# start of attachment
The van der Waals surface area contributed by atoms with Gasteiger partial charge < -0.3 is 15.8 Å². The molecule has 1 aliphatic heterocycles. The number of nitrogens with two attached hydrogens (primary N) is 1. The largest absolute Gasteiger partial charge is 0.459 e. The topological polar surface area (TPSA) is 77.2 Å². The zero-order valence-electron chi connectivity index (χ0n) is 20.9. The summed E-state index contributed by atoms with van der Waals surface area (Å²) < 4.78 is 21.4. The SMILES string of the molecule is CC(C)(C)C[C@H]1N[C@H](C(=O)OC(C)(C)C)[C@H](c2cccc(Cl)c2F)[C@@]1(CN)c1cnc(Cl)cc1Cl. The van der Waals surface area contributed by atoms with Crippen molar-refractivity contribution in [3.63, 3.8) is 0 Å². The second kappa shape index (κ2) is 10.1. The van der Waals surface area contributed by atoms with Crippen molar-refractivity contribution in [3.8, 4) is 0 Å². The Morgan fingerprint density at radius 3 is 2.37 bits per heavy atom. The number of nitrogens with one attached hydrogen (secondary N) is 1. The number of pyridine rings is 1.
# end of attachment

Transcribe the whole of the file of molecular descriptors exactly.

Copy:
The van der Waals surface area contributed by atoms with Gasteiger partial charge < -0.3 is 15.8 Å². The molecule has 1 aliphatic heterocycles. The number of nitrogens with two attached hydrogens (primary N) is 1. The largest absolute Gasteiger partial charge is 0.459 e. The topological polar surface area (TPSA) is 77.2 Å². The zero-order valence-electron chi connectivity index (χ0n) is 20.9. The summed E-state index contributed by atoms with van der Waals surface area (Å²) < 4.78 is 21.4. The SMILES string of the molecule is CC(C)(C)C[C@H]1N[C@H](C(=O)OC(C)(C)C)[C@H](c2cccc(Cl)c2F)[C@@]1(CN)c1cnc(Cl)cc1Cl. The van der Waals surface area contributed by atoms with Crippen molar-refractivity contribution in [3.63, 3.8) is 0 Å². The second kappa shape index (κ2) is 10.1. The van der Waals surface area contributed by atoms with Crippen molar-refractivity contribution in [3.8, 4) is 0 Å². The Morgan fingerprint density at radius 3 is 2.37 bits per heavy atom. The number of nitrogens with one attached hydrogen (secondary N) is 1. The number of pyridine rings is 1.